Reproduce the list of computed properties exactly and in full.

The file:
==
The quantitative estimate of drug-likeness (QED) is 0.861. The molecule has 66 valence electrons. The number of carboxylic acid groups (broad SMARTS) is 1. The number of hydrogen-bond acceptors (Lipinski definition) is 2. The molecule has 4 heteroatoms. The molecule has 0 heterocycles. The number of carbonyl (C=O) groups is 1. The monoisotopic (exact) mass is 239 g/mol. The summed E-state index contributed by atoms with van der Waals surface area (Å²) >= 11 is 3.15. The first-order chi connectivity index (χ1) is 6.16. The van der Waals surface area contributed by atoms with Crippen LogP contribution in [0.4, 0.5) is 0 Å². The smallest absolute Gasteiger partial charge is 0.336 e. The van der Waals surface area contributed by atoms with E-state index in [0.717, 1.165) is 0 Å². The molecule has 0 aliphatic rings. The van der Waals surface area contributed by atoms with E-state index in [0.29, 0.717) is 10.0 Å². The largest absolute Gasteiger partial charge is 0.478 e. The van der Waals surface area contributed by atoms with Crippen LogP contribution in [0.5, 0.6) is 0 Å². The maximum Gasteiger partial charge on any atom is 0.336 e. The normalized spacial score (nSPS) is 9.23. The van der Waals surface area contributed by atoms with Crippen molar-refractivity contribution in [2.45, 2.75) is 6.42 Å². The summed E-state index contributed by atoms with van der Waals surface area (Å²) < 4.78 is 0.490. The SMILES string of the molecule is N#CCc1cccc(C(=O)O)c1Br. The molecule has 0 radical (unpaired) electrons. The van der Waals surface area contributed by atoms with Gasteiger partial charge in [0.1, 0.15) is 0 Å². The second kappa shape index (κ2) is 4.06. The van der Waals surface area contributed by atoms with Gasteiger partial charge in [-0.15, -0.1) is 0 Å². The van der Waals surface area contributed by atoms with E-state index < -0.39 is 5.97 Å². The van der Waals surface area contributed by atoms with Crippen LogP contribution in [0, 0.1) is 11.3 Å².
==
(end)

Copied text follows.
The quantitative estimate of drug-likeness (QED) is 0.861. The molecule has 66 valence electrons. The number of carboxylic acid groups (broad SMARTS) is 1. The number of hydrogen-bond acceptors (Lipinski definition) is 2. The molecule has 4 heteroatoms. The molecule has 0 heterocycles. The number of carbonyl (C=O) groups is 1. The monoisotopic (exact) mass is 239 g/mol. The summed E-state index contributed by atoms with van der Waals surface area (Å²) >= 11 is 3.15. The first-order chi connectivity index (χ1) is 6.16. The van der Waals surface area contributed by atoms with Crippen LogP contribution in [0.4, 0.5) is 0 Å². The smallest absolute Gasteiger partial charge is 0.336 e. The van der Waals surface area contributed by atoms with E-state index in [0.717, 1.165) is 0 Å². The molecule has 0 aliphatic rings. The van der Waals surface area contributed by atoms with E-state index in [0.29, 0.717) is 10.0 Å². The largest absolute Gasteiger partial charge is 0.478 e. The van der Waals surface area contributed by atoms with Crippen LogP contribution in [0.5, 0.6) is 0 Å². The maximum Gasteiger partial charge on any atom is 0.336 e. The normalized spacial score (nSPS) is 9.23. The van der Waals surface area contributed by atoms with Crippen molar-refractivity contribution in [2.45, 2.75) is 6.42 Å². The summed E-state index contributed by atoms with van der Waals surface area (Å²) < 4.78 is 0.490. The SMILES string of the molecule is N#CCc1cccc(C(=O)O)c1Br. The molecule has 0 radical (unpaired) electrons. The van der Waals surface area contributed by atoms with Gasteiger partial charge in [0.1, 0.15) is 0 Å². The second kappa shape index (κ2) is 4.06. The van der Waals surface area contributed by atoms with Gasteiger partial charge in [-0.15, -0.1) is 0 Å². The van der Waals surface area contributed by atoms with E-state index < -0.39 is 5.97 Å². The van der Waals surface area contributed by atoms with Crippen LogP contribution in [0, 0.1) is 11.3 Å².